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Ancient forest + nocturnal elephants + beach breaks
There is a plant so rare that it OCCURS ONLY on one rocky hilltop near my hometown. Nowhere else on the planet. Its human-given name is Encephalartos dyerianos – the Lillie cycad. Its numbers have been reduced to critically endangered levels by poachers – fueled by collectors and gardeners who feel that this prehistoric beauty should feature in their private collections rather than where nature intended. Go figure.
Anyway, two days ago, I hiked to the top of that hill and communed with these giants. I was accompanied by a small team of HEROES – anti-poaching folk who dedicate their lives (literally) to keeping rhinos safe. And cycads. The excellent news is that there is a plan being developed to ensure the safety in the wild of the remaining Lillie cycads. More about that later, once the ink is dry.
Elsewhere, South Africa’s Minister of the Environment et al has ordered sardine-fishing companies to CEASE FISHING in the vicinity of the last remaining African penguin colonies. The ban is temporary until all scientific input has been evaluated. Competition for food is thought to be among the pressures contributing to the decline of the African penguin population over the last century from more than a million breeding pairs to about 10,000 pairs. Hopefully, we will see more brave, far-sighted decisions like this from other people in positions of power.
Keep the passion
Simon Espley – CEO, Africa Geographic
TRAVEL DESK UPDATES:
We have a SAND-IN-THE-TOES theme to our travel offers this week. It’s been a hectic year so far, and it sure feels good to think about that hammock, book and sunhat. Oh, and the strawberry daiquiri, of course. And why not blend your beach sojourn with a short bushveld immersion? Drop us an email with your wishes, and let’s start that discussion ??️?
This 8-day escape to the island PARADISE that is Zanzibar will have your toes curling in delight as you reward yourself for a year well spent
It’s time to SPOIL YOURSELF and recharge those batteries, and there is no better destination than Mozambique’s pristine beaches and warm ocean. 8 days of exclusive barefoot luxury. Bliss
From our Editor – Taryn van Jaarsveld
This week we are taking you on a journey to one of Kenya’s best-kept secrets: the Arabuko-Sokoke Forest. This ancient and almost eldritch forest, just inland from the small beach town of Watamu, is filled with weird, wonderful and endangered creatures found nowhere else on earth. The forest is a must-visit for naturalist and adventurers alike. Read our first story below to find out what makes this coastal forest so special.
New research shows that Chobe elephants are so affected by human farming activities, that they have learnt how to change their activity patterns to reduce risk of human encounters. Scientists found that Chobe’s intuitive elephants moved through the wildlife corridors in agricultural landscapes almost exclusively at night. Read more about this fascinating study in our second story below.
Happy celebrating Africa to you all!
Kenya’s magical Arabuko-Sokoke Forest, home to endangered creatures found nowhere else on earth, is a birder’s dream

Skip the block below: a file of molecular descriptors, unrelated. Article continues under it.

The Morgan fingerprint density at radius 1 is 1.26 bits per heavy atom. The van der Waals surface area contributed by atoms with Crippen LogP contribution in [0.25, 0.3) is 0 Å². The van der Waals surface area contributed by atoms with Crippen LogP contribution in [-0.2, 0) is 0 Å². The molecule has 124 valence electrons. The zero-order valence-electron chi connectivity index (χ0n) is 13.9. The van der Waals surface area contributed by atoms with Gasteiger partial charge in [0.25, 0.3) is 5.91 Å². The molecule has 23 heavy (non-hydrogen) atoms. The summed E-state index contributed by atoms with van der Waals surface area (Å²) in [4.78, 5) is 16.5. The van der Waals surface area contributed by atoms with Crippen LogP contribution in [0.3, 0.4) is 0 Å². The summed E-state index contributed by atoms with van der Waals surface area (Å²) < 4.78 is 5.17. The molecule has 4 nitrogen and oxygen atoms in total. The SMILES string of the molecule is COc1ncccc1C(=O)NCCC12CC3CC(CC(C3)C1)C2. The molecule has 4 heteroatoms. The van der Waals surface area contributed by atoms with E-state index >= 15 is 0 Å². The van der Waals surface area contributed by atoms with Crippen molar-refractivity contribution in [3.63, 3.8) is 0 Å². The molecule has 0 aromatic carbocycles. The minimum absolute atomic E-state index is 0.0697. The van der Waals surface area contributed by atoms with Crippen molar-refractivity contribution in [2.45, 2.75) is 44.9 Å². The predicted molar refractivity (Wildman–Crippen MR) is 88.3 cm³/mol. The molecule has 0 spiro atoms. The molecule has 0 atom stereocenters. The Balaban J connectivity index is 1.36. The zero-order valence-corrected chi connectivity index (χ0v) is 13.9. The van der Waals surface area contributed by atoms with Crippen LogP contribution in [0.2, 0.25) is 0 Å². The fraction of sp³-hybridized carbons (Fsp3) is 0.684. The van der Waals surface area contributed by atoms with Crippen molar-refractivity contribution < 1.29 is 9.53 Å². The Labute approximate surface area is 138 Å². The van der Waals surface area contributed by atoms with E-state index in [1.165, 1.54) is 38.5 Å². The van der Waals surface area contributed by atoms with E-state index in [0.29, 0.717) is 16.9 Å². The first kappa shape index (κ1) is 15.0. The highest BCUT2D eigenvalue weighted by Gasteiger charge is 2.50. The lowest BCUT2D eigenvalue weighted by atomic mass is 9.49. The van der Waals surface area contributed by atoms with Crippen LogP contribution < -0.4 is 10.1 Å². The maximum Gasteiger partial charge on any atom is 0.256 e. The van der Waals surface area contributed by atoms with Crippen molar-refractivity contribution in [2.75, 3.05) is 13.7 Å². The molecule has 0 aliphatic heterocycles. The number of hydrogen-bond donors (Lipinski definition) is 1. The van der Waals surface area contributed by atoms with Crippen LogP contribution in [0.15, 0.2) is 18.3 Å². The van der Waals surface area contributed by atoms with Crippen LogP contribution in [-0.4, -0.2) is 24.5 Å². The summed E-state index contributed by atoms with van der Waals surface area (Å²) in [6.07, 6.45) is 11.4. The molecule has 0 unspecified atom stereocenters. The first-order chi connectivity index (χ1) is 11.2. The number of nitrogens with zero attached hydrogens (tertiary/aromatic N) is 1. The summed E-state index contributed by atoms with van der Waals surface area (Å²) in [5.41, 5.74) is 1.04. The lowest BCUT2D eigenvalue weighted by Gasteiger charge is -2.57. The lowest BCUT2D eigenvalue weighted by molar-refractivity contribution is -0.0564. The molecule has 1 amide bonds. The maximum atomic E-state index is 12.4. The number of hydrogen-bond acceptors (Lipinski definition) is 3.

Chobe elephants have learnt how to change their activity patterns to reduce risk of human encounters – new research
From our Scientific Editor – Jamie Paterson
I have some good news about the environment! (Yes, you read that correctly.) Did you know that the ozone layer in the atmosphere is gradually recovering and may even be fully repaired in the next 40 years?
It has been 35 years since humanity took the necessary action to phase out the use of chlorofluorocarbons (CFCs – chemicals once used in refrigerators and aerosols). These were burning holes in our ozone – the stratosphere layer responsible for shielding our planet from much of the Sun’s UV rays. Since peak levels of the early 1990s, the quantities of CFCs and other ozone-depleting gases in the mid-latitude stratosphere have fallen over 50%.
It just goes to show what rapid action can achieve…
Travel client Christine recently visited Kambaku Safari Lodge, Timbavati Private Nature Reserve, for an AG safari with pro-artist, Alison Nicholls:
“You know a trip has been great when you are sad to see it end and are already thinking about the next one shortly after. Alison’s art safari helped me reconnect with my art in an inspiring and joyful way. With Alison’s expert advice I noticed an improvement in my sketches on day one and learnt how to better observe wildlife to translate what I was seeing onto my page. The daily drives helped hone my ability to capture what I was seeing quickly, and to feel more comfortable using watercolour to sketch.
The accommodation at Kambaku was amazing – as was the food, and hospitality of the lodge staff. The AG team were also great to work with. They were very responsive and helpful with all my questions and travel logistics to ensure a positive trip. I’m so glad I signed up for this memorable experience that I will always remember. ”
WATCH: The largest overland migration in the world has reached the Mara River and The Greatest Show on Earth – the crossing and recrossing of the river by the wildebeest herds – is in full swing at the moment. (43:13). Click here to watch
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HOW TO GET THE MOST OUT OF AFRICA GEOGRAPHIC:
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